Africa is losing billions of dollars due to lack of Intellectual Property (IP) protection, the Vice Chancellor, Professor David Norris, has said.
Professor Norris was speaking at the official opening of a two-day IP Roving Seminar for Academic and Research Institution at the UB Conference Centre on July 5, 2018. The seminar was organised under the theme: Fostering Creativity and Innovation for Economic growth and Development in Africa.
Professor Norris attributed the loss of such huge sums of money to the fact that many African countries were not properly signed up to global protocols protecting IP rights.
To offset the problem, the Vice Chancellor encouraged tertiary institution to become epicenters of economic diversification through research output uptake, policy influence and commercialisation as key activities premised on IP.
As such, Professor Norris said research and innovation outputs should now include deliverables in IP, commercialisation and influence to public policies intended for economic diversification, industrialisation, beneficiation of products and innovative business practices.
In addition, he said development of IP tools would be premised on developing IP polices for institutions and ensuring that such were implemented.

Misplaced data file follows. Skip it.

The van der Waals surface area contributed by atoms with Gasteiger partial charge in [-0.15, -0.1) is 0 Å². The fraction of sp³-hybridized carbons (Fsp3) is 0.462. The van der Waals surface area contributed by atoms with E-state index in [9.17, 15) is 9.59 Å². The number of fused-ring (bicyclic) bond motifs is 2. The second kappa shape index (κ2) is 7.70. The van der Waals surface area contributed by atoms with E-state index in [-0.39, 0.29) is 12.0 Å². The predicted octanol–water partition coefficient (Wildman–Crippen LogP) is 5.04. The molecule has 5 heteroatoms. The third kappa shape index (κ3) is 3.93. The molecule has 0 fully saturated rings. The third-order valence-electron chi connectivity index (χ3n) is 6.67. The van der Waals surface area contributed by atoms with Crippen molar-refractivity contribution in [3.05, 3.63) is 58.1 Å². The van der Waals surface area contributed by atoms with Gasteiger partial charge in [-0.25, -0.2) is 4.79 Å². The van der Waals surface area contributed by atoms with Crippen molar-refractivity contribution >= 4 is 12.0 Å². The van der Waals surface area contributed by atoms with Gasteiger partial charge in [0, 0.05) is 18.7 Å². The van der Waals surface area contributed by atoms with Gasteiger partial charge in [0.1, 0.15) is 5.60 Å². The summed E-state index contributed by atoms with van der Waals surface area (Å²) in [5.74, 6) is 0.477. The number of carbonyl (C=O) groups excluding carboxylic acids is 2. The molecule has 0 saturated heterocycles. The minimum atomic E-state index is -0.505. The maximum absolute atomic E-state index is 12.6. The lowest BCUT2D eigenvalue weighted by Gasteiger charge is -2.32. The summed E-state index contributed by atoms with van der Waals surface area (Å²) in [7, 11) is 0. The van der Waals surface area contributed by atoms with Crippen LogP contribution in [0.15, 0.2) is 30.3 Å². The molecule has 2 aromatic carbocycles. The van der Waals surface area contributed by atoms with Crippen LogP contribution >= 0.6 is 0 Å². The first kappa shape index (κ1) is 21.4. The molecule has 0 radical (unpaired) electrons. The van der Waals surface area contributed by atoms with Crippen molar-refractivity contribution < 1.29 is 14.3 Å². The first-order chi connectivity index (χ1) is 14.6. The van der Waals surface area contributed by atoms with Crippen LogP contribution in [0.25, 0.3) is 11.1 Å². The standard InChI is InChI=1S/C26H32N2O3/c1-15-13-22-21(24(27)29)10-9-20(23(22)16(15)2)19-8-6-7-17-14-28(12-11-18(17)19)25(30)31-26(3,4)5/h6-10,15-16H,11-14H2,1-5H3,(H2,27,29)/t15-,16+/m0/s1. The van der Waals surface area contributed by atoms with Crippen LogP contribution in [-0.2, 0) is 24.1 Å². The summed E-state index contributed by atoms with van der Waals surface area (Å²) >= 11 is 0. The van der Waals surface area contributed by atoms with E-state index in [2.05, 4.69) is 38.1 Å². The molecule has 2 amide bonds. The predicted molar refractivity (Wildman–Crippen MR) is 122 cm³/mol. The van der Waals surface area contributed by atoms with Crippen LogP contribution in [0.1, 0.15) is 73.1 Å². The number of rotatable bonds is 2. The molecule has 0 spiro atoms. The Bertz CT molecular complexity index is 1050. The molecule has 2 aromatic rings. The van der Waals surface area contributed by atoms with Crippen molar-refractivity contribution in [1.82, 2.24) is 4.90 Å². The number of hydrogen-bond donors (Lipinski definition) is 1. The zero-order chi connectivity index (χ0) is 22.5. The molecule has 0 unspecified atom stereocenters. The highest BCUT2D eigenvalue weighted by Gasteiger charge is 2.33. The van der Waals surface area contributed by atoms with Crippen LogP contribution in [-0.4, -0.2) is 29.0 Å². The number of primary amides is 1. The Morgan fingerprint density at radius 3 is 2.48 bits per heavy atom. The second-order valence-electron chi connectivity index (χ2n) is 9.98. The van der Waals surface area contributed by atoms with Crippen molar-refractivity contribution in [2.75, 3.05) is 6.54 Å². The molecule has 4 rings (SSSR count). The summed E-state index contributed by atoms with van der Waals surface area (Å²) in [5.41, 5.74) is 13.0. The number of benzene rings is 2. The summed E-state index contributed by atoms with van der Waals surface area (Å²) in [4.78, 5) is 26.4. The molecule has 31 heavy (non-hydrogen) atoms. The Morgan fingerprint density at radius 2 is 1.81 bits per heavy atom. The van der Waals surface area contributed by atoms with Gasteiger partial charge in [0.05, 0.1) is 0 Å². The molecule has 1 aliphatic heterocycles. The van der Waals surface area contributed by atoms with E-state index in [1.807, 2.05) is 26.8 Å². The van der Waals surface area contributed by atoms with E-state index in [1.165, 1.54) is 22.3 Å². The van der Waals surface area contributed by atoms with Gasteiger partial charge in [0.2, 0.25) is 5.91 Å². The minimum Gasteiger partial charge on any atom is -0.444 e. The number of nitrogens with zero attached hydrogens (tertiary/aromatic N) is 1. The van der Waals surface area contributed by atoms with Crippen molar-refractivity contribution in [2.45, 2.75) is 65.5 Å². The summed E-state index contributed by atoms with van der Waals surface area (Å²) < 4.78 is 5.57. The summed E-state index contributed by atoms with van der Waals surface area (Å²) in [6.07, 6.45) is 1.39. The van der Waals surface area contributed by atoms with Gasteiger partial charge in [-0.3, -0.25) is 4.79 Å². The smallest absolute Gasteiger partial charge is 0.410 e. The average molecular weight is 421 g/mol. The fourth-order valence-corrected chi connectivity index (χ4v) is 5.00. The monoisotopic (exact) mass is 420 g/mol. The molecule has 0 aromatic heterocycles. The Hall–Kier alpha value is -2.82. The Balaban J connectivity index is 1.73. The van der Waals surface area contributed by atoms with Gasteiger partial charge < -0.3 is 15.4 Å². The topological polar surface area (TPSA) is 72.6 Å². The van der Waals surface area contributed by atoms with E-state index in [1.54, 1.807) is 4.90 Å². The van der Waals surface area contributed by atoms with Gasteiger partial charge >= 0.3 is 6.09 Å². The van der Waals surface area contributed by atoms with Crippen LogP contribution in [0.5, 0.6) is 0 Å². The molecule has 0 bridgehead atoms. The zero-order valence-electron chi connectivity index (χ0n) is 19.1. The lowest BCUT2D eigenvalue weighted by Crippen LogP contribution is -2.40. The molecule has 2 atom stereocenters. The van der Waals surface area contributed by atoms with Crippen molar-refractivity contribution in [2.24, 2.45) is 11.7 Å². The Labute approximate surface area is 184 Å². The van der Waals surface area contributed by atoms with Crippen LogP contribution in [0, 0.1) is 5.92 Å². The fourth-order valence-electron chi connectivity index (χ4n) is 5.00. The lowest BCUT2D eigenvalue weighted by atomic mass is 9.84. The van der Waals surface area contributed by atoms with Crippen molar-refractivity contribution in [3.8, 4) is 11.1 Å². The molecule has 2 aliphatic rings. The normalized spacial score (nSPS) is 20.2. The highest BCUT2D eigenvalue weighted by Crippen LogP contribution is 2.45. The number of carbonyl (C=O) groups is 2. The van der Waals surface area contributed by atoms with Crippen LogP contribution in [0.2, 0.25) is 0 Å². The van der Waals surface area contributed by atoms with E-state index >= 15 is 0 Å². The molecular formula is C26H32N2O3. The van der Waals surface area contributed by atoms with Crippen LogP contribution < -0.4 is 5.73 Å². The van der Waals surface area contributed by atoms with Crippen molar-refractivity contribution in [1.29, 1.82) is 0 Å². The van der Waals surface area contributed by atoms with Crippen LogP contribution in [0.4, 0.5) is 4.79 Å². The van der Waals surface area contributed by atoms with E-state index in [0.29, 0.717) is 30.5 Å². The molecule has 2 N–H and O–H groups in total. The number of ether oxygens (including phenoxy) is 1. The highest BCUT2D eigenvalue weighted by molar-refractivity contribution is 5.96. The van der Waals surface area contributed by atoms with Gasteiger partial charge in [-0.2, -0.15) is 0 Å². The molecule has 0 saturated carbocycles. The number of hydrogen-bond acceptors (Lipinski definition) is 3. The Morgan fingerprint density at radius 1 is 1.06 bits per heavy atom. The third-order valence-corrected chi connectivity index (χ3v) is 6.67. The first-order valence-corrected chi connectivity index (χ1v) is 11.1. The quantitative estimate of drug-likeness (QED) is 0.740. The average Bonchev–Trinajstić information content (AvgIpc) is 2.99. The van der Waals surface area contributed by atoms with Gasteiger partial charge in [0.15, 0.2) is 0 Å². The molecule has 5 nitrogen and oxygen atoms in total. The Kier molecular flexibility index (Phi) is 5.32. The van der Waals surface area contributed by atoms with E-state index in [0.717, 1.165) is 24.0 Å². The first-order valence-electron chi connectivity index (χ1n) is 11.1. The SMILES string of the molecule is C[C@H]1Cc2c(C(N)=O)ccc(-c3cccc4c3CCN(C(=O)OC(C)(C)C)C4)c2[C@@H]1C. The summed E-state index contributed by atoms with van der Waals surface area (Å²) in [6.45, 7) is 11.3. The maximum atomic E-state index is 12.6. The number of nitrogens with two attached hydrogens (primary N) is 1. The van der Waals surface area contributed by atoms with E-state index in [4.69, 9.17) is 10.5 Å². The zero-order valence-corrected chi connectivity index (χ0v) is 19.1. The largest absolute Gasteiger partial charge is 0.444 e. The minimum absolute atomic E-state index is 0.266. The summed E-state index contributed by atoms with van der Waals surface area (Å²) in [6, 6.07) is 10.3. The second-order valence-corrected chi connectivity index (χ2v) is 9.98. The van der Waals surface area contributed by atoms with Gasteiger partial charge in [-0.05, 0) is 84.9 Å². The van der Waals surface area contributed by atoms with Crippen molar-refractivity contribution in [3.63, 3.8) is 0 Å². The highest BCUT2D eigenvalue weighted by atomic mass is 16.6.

Companies and Intellectual Property Authority CIPA) Registrar General, Mr Conductor Paul Masena, said when officiating at the event, that it was critical for researchers to understand the value of IP system not to only protect their innovations, but to also commercialize them for economic benefit. Mr Masena also urged researchers to instil innovative minds in their students through projects they undertook while studying.
On the other hand, African Regional Intellectual Property Organization (ARIPO) Director General, Mr Fernando Dos Santos, highlighted the contribution of Botswana universities and research institutions to the statistics of patents using ARIPO route to protect their endeavours in the region.
The Seminar was organised by UB in partnership with ARIPO and CIPA. Its aim was to create awareness on IP and its benefits for economic development and how Africa could make better use of IP for business competitiveness and development.
Other activities at the seminar included a series of presentations on copyright protection for publications, issues of the digital environment, patents, trademarks and branding, creative industries, books, visual and performing arts and designs.